Tennessee's Time to Shine

There is hope in the nation's capital, but change has come to Nashville

Tennessee diverged from the nation during the recent elections, turning its state Legislature over to Republicans for the first time in more than a century. Meanwhile, Democrats won the presidency and expanded control of Congress, triggering talk among Republicans about redefining the national party. The contrast will likely put Tennessee in the spotlight, but whether it leads the transformation or serves as a waning legacy of failure depends on what party leaders in Nashville do.

Our state faces similar challenges to those confronting Washington, D.C. A stalling economy has brought declining sales-tax revenues, and Gov. Bredesen is projecting an $800 million shortfall by the time next year's budget must be passed. Economic problems will likely increase demand for government services, with job losses and mortgage pressures forcing more Tennesseans to turn to the state for healthcare assistance and social services. Financial troubles drive up crime rates and divorce rates, putting greater burdens on law enforcement and the courts, so budget pressures are likely to be worse than the projected tax shortfalls.

Republicans typically respond to budget crunches by cutting spending, but the Tennessee budget has already been picked over several times. Vultures long ago gave way to maggots and beetles. Budget cutters won't find much nourishment, and this is where Republicans will be forced to redefine themselves.

If Republicans have a natural role, it is to cull Democratic excesses. They are at their best as a minority party working to restrain government, but when they take control, their inherent coziness with the wealthy quickly undermines that restraint. Private contractors feast on pork, appointees sabotage regulatory agencies, and lobbyists load up on loopholes.

Whatever problems we face, Republicans deny they exist or refuse to recognize any role for government in solving them. A big part of Barack Obama's appeal was that he did not merely offer a partisan sales pitch, but seemed genuinely focused on solutions. Healthcare costs have been an open sore on our economy for two decades, and the advance warning science provided on climate change has been fiddled away. Both problems have grown more urgent while Republicans obstructed efforts to address them, and the legacy of fiscal irresponsibility Bush saddled us with further complicates matters.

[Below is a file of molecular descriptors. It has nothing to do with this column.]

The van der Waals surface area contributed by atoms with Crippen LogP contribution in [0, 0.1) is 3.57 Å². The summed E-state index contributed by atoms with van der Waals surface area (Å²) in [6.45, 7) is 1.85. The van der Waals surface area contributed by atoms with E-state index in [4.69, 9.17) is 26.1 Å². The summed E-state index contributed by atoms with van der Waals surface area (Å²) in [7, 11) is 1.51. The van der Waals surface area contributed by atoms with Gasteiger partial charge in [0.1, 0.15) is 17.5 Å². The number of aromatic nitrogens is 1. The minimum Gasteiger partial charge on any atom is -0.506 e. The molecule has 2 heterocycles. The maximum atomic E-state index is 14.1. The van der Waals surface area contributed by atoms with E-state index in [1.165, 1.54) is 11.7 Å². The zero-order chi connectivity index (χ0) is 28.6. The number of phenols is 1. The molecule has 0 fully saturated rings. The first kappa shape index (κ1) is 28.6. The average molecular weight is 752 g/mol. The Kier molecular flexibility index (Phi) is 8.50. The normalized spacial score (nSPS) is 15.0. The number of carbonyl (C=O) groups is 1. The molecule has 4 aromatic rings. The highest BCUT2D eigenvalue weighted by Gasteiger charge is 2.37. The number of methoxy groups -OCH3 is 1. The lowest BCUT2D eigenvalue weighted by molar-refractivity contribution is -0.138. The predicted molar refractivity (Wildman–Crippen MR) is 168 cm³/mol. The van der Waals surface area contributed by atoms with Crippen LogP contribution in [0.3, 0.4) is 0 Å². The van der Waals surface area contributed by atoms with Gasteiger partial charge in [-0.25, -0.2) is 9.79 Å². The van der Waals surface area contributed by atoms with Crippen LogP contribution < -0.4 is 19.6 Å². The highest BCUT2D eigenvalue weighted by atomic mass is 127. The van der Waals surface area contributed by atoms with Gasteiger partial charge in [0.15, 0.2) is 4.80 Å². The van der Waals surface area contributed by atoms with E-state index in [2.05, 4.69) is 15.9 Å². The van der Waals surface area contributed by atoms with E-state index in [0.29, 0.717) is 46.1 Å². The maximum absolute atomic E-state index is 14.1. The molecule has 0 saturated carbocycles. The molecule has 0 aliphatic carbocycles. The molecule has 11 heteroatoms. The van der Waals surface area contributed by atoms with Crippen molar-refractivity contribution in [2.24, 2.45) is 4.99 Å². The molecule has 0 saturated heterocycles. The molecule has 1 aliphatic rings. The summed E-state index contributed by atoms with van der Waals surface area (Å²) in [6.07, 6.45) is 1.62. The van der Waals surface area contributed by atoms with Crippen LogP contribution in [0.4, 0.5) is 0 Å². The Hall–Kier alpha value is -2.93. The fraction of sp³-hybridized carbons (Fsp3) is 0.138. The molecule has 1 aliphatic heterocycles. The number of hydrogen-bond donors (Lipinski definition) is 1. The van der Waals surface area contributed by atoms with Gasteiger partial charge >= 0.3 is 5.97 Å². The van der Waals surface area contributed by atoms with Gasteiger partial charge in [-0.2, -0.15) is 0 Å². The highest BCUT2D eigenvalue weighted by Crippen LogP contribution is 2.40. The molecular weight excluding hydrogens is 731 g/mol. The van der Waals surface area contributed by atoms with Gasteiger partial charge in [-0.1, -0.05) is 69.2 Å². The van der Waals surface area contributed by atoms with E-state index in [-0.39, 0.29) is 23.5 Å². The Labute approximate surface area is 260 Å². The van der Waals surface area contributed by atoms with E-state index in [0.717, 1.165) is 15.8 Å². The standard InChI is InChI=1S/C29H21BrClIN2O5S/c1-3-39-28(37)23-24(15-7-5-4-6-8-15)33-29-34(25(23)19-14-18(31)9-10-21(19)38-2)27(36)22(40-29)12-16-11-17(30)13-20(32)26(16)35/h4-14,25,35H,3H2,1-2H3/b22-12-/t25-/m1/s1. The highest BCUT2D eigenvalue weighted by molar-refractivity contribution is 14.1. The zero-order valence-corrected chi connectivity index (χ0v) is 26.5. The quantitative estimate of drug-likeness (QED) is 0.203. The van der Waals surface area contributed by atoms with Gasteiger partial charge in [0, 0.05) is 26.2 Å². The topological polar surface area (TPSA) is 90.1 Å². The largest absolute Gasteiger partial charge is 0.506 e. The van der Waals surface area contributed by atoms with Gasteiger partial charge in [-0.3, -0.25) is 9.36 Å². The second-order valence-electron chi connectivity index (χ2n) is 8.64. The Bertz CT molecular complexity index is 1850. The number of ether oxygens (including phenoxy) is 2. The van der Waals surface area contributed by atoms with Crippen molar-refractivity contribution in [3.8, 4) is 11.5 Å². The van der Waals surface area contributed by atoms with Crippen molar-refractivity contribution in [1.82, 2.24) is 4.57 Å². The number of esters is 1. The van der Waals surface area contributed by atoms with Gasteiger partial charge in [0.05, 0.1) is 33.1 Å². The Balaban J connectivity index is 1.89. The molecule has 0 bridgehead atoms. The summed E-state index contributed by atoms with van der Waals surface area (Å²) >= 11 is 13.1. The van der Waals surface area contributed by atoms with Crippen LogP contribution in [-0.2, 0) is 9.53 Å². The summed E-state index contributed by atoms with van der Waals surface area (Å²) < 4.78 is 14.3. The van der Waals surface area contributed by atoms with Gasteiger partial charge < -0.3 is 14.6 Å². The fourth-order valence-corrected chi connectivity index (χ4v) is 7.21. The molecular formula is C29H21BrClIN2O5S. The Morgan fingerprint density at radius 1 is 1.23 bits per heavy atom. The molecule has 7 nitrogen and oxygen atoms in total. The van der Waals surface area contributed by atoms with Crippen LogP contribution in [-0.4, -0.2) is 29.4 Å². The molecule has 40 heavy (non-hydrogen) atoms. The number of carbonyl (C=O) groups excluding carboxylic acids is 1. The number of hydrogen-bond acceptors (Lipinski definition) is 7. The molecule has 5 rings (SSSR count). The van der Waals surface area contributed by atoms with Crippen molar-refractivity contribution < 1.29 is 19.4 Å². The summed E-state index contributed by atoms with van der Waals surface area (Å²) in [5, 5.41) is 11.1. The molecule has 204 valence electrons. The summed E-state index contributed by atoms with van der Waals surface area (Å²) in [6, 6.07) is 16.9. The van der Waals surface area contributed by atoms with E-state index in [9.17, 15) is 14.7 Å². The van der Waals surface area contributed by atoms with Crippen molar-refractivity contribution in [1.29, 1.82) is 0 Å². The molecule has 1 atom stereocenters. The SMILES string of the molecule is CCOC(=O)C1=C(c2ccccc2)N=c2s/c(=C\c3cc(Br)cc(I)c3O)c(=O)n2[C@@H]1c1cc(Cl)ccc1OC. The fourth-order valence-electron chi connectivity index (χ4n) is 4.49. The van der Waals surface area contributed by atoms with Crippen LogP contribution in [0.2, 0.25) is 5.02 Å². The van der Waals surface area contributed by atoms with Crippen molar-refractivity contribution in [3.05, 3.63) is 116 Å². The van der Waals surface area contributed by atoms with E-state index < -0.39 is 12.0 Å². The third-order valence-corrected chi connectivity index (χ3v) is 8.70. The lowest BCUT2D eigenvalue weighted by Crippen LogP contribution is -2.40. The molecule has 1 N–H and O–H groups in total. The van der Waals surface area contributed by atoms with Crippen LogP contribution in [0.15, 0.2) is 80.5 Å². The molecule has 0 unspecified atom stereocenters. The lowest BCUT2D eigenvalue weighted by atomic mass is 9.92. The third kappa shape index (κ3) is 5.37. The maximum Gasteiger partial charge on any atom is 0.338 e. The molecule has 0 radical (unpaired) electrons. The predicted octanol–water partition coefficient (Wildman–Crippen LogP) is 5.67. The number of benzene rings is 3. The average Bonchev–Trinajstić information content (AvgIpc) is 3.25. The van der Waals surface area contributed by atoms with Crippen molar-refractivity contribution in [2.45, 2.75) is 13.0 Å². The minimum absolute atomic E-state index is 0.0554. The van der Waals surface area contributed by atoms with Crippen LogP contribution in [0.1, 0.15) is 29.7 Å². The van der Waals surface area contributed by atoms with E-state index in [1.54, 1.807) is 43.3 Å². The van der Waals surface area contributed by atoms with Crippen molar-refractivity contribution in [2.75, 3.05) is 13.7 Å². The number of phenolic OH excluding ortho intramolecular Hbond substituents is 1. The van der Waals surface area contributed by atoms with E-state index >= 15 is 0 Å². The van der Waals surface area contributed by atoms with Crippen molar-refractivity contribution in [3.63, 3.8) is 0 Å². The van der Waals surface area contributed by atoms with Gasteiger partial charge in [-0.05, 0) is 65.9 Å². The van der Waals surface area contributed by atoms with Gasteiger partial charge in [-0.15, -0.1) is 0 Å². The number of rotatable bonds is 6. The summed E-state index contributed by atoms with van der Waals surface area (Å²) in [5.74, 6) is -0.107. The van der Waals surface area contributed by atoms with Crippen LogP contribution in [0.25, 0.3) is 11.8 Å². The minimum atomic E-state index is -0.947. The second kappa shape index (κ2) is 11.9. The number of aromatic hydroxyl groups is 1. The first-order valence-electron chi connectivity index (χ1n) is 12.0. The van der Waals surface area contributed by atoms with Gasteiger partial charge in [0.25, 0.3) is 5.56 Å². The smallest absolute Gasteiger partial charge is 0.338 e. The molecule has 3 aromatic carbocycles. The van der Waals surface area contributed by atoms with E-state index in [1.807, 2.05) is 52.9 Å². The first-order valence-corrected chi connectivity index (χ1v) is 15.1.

The nation is clearly ready for serious action, but is Tennessee? Can state Republicans turn their alleged superiority in market economics and business management toward creative solutions, or will they follow the slash-and-spend recipe of corporate raiders who cut jobs and raise bonuses?

Early indications are not encouraging. Lawmakers appear to be focused on gays and abortion, giddy with the chance to cram their morality into everyone's lives. The state party is a small-brained propaganda factory churning out more flubs than substance. Tim Burchett did the recording industry a favor that will cost the university several million for compliance. Fortunately, he wants to retreat to county government. State Republicans need someone to emerge with larger, not smaller visions.

Whispers about a state income tax have already started, but that seems highly unlikely with Republicans in charge, unless Bredesen decides to fall on his sword. The governor's national ambitions are plain, but blaming Obama for Democratic losses in Tennessee after advising him to not bother campaigning here was a bad misstep. If Tennessee's financial woes keep worsening, Bredesen might take a cushy ambassadorship and turn his office over to Lt. Gov. Ron Ramsey, dropping everything in Republican laps.

Then we could really see whether Republicans can forge solutions instead of just obstructing them. Can Republicans resurrect our state and their party along with it, or will we become a roadside carcass bleaching in the harsh light of ideological immutability?